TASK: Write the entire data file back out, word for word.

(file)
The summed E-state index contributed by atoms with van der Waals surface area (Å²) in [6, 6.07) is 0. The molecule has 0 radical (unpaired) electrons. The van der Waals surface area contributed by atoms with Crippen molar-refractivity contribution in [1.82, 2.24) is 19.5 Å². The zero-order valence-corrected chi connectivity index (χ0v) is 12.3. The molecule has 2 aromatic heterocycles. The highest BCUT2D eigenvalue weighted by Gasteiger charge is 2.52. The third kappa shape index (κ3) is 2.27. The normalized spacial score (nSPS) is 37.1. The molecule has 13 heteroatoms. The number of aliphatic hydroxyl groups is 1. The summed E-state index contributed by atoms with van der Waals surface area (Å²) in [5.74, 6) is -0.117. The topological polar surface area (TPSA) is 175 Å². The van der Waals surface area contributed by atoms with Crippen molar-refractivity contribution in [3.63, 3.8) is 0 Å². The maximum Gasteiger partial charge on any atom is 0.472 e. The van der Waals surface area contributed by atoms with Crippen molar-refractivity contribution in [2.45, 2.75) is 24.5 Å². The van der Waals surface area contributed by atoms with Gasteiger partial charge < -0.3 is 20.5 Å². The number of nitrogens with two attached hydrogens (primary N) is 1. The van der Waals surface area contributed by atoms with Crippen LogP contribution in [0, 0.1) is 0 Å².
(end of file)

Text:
The summed E-state index contributed by atoms with van der Waals surface area (Å²) in [6, 6.07) is 0. The molecule has 0 radical (unpaired) electrons. The van der Waals surface area contributed by atoms with Crippen molar-refractivity contribution in [1.82, 2.24) is 19.5 Å². The zero-order valence-corrected chi connectivity index (χ0v) is 12.3. The molecule has 2 aromatic heterocycles. The highest BCUT2D eigenvalue weighted by Gasteiger charge is 2.52. The third kappa shape index (κ3) is 2.27. The normalized spacial score (nSPS) is 37.1. The molecule has 13 heteroatoms. The number of aliphatic hydroxyl groups is 1. The summed E-state index contributed by atoms with van der Waals surface area (Å²) in [5.74, 6) is -0.117. The topological polar surface area (TPSA) is 175 Å². The van der Waals surface area contributed by atoms with Crippen molar-refractivity contribution in [3.63, 3.8) is 0 Å². The maximum Gasteiger partial charge on any atom is 0.472 e. The van der Waals surface area contributed by atoms with Crippen molar-refractivity contribution in [2.45, 2.75) is 24.5 Å². The van der Waals surface area contributed by atoms with Gasteiger partial charge < -0.3 is 20.5 Å². The number of nitrogens with two attached hydrogens (primary N) is 1. The van der Waals surface area contributed by atoms with Crippen LogP contribution in [0, 0.1) is 0 Å².